If your car won’t start but the lights and radio are working fine, this could be one of several problems, possibly including a dead battery . The reason the radio, dashboard, headlights, and other electronics consume power while the motor is not related to the amount of current drawn by each device and what can interrupt the path.
Don’t rule out the possibility of a battery drain just because some electrical components are working. Batteries can sometimes work with electronic devices at a low charge. Headlights, radios, and other automotive electronics draw very little current—typically no more than 20-30 amps. On the other hand, motor starters draw up to 300A at the same time, which is too much power for a low battery.
If a battery test low level charge using a hydrometer, or if it fails the load test, it must be charged. If it accepts a charge or jump from another battery and the car starts, then the problem is solved. If it won’t start, it could be a blown fuse, a broken ignition switch, or a bad starter.
Check fuses, fuses and ignition switch.
If the battery is in good condition, check for a burnt out fuse or fuse . Check your vehicle’s owner’s manual for the location of the fuse box, then open it. If there is no power in the car, inspect the fuse for metal wire. If the metal wire inside the plastic housing is broken or damaged, the blown fuse prevents power from reaching the starter relay or solenoid.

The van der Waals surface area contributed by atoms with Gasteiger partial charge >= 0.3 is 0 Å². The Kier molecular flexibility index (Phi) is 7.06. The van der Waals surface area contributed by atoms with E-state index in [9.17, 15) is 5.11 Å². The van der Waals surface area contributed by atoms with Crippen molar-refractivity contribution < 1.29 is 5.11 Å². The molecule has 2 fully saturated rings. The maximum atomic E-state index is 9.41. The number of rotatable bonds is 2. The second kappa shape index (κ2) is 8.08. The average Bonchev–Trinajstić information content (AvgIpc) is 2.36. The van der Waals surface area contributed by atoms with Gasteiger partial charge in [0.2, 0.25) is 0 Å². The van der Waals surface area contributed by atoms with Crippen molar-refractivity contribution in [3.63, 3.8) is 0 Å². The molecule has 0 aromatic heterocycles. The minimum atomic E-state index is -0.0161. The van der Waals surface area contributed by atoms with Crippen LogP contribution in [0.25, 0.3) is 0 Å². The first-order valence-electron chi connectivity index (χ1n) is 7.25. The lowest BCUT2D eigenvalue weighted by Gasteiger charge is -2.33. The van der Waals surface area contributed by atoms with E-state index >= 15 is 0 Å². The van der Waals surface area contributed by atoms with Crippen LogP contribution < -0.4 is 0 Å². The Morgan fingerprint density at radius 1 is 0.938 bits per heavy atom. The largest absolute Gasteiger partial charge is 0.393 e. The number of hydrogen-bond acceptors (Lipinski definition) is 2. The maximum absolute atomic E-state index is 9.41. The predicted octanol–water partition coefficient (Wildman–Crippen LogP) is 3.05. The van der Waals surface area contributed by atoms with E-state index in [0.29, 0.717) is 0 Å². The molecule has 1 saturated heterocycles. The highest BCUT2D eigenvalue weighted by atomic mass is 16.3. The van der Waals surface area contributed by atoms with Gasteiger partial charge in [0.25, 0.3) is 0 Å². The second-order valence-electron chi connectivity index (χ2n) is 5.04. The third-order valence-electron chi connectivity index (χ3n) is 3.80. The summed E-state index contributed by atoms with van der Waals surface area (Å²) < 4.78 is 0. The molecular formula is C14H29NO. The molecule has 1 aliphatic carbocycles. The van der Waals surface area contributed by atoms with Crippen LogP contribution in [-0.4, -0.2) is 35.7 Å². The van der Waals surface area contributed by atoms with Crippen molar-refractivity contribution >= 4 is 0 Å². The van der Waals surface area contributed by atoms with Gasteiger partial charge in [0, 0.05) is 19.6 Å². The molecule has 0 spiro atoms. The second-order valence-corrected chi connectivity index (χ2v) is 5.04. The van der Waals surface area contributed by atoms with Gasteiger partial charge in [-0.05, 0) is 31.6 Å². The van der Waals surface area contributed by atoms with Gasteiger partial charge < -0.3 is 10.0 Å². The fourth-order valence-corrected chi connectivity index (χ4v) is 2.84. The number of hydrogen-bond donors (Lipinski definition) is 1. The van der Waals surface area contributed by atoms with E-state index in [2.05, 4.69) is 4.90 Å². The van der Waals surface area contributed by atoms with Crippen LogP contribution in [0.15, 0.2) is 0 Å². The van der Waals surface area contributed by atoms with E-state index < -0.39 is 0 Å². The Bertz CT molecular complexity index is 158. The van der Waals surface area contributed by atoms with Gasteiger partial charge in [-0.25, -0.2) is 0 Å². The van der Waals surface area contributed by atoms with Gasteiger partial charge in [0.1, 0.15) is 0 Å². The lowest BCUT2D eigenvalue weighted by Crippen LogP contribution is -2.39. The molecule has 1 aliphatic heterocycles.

You may need a fuse puller to remove the correct fuse and light source to see its internal components.
If the fuses are good, the vehicle’s ignition switch is faulty. The ignition switch is not a mechanical part that you insert your car key into; it is an electrical switch on which the mechanical part operates. In some situations, the ignition switch supplies power to the vehicle’s electrical components but not to the engine’s starter.
Diagnostics and troubleshooting an ignition switch is more difficult than checking for a blown fuse. A good rule of thumb, however, is that if the dash and dash do not light up when the ignition key is moved to the second position (between off and on), then there may be a problem with the ignition switch.
If you have Manual Transmission a bad clutch pedal position sensor can prevent the engine from turning over, allowing the electronics to work properly. The purpose of the clutch position sensor is to start the car only when the clutch pedal is depressed, so the car won’t go anywhere if it fails.